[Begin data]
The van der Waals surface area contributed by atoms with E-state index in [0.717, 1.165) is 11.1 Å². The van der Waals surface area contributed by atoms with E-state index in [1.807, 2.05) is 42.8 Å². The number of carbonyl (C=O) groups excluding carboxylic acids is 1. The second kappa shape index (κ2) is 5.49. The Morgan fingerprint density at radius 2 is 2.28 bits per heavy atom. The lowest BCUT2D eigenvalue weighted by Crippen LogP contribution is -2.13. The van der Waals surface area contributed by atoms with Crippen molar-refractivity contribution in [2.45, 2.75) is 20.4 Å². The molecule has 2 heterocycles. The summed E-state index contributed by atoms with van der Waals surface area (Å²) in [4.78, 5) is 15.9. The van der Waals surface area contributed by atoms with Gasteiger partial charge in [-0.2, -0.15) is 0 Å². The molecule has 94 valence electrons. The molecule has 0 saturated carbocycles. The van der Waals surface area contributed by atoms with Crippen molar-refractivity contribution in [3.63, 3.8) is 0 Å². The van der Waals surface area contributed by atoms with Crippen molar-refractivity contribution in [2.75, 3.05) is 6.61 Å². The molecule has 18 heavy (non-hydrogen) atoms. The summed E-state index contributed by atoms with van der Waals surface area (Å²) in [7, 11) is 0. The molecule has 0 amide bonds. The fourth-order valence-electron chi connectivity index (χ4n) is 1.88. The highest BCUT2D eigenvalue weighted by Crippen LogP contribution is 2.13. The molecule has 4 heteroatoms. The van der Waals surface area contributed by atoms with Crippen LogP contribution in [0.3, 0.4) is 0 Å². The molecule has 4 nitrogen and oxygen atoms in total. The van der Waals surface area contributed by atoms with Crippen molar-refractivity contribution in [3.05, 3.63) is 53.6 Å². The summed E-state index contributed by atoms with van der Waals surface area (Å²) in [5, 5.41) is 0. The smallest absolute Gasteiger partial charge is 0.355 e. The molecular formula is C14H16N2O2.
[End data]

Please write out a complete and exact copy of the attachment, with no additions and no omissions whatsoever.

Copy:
The van der Waals surface area contributed by atoms with E-state index in [0.717, 1.165) is 11.1 Å². The van der Waals surface area contributed by atoms with E-state index in [1.807, 2.05) is 42.8 Å². The number of carbonyl (C=O) groups excluding carboxylic acids is 1. The second kappa shape index (κ2) is 5.49. The Morgan fingerprint density at radius 2 is 2.28 bits per heavy atom. The lowest BCUT2D eigenvalue weighted by Crippen LogP contribution is -2.13. The van der Waals surface area contributed by atoms with Crippen molar-refractivity contribution in [2.45, 2.75) is 20.4 Å². The molecule has 2 heterocycles. The summed E-state index contributed by atoms with van der Waals surface area (Å²) in [4.78, 5) is 15.9. The van der Waals surface area contributed by atoms with Gasteiger partial charge in [-0.2, -0.15) is 0 Å². The molecule has 94 valence electrons. The molecule has 0 saturated carbocycles. The van der Waals surface area contributed by atoms with Crippen molar-refractivity contribution in [3.63, 3.8) is 0 Å². The van der Waals surface area contributed by atoms with Crippen molar-refractivity contribution in [2.75, 3.05) is 6.61 Å². The molecule has 18 heavy (non-hydrogen) atoms. The summed E-state index contributed by atoms with van der Waals surface area (Å²) in [7, 11) is 0. The molecule has 0 amide bonds. The fourth-order valence-electron chi connectivity index (χ4n) is 1.88. The highest BCUT2D eigenvalue weighted by Crippen LogP contribution is 2.13. The molecule has 4 heteroatoms. The van der Waals surface area contributed by atoms with Crippen LogP contribution in [0.3, 0.4) is 0 Å². The molecule has 4 nitrogen and oxygen atoms in total. The van der Waals surface area contributed by atoms with Crippen molar-refractivity contribution in [3.05, 3.63) is 53.6 Å². The summed E-state index contributed by atoms with van der Waals surface area (Å²) in [5, 5.41) is 0. The smallest absolute Gasteiger partial charge is 0.355 e. The molecular formula is C14H16N2O2.